WASHINGTON (Reuters) - Pakistan's closure of supply routes to the Afghan war is costing American taxpayers $100 million a month, Defense Secretary Leon Panetta said on Wednesday, as he recommended possibly setting conditions on future U.S. aid to Islamabad.
Panetta's decision to disclose what had been a closely guarded figure at the Pentagon appeared to be another sign of frustration with Pakistan and will do little to generate sympathy for that country in Congress, which is wrestling with ways to scale back the U.S. budget deficit.
Asked during a Senate budget hearing whether he would recommend halting aid to Pakistan, Panetta said: "I'd be very careful about just shutting it down."
"What I would do is look at conditions for what we expect them to do," Panetta said, without elaborating. He agreed to help write a letter to Congress with his recommendations for how to proceed with aid for the Pakistani military and government.
The comments came less than a week after Panetta, using unusually harsh language, said during a trip to Kabul that the United States was reaching the limits of its patience with Pakistan because of the safe havens it offered to insurgents fighting in neighboring Afghanistan.
The American war effort there has become far more costly, Panetta said on Wednesday, because of Pakistan's decision last November to ban trucks from carrying supplies to NATO forces in landlocked, neighboring Afghanistan.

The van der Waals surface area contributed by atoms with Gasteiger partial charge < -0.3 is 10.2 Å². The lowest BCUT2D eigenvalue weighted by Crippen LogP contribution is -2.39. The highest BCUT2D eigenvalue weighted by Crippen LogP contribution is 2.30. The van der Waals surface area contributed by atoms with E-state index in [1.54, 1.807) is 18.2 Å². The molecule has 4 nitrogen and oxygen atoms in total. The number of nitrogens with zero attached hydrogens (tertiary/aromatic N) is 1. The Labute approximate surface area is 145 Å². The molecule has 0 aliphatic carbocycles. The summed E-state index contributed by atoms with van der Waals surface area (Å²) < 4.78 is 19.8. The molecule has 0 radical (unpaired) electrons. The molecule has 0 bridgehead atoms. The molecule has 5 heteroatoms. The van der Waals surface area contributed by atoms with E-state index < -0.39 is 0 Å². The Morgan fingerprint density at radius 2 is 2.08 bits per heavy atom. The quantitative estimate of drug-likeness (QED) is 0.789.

That forced NATO to use longer, more costly routes through countries to the north of Afghanistan.
"It's very expensive because we're using the northern transit route in order to be able to draw-down our forces and also supply our forces," Panetta said.
"The amount is about ... $100 million a month because of the closure of those (Pakistani routes)."
A U.S. official, speaking on condition of anonymity, confirmed to Reuters that the $100 million figure represented the additional cost of using the northern routes rather than moving supplies on the ground through Pakistan.
Pakistan shut down the supply routes to protest a cross-border NATO air attack that killed 24 Pakistani soldiers. That strike further fanned national anger over everything from covert CIA drone strikes to the U.S. incursion into Pakistan last year to kill al Qaeda leader Osama bin Laden.
The United States on Monday announced it was withdrawing its team of negotiators from Pakistan without securing a deal to re-open the routes, publicly exposing a diplomatic stalemate and deeply strained relations between the uneasy allies.
One of the sticking points in the negotiations has been Pakistani demands that the United States apologize for the November strike, something the Pentagon has been unwilling to do. But Panetta acknowledged at the hearing that the apology wasn't the only issue.
"They're asking not only for that, but there are other elements to the negotiation that are also involved that have to be resolved," Panetta said.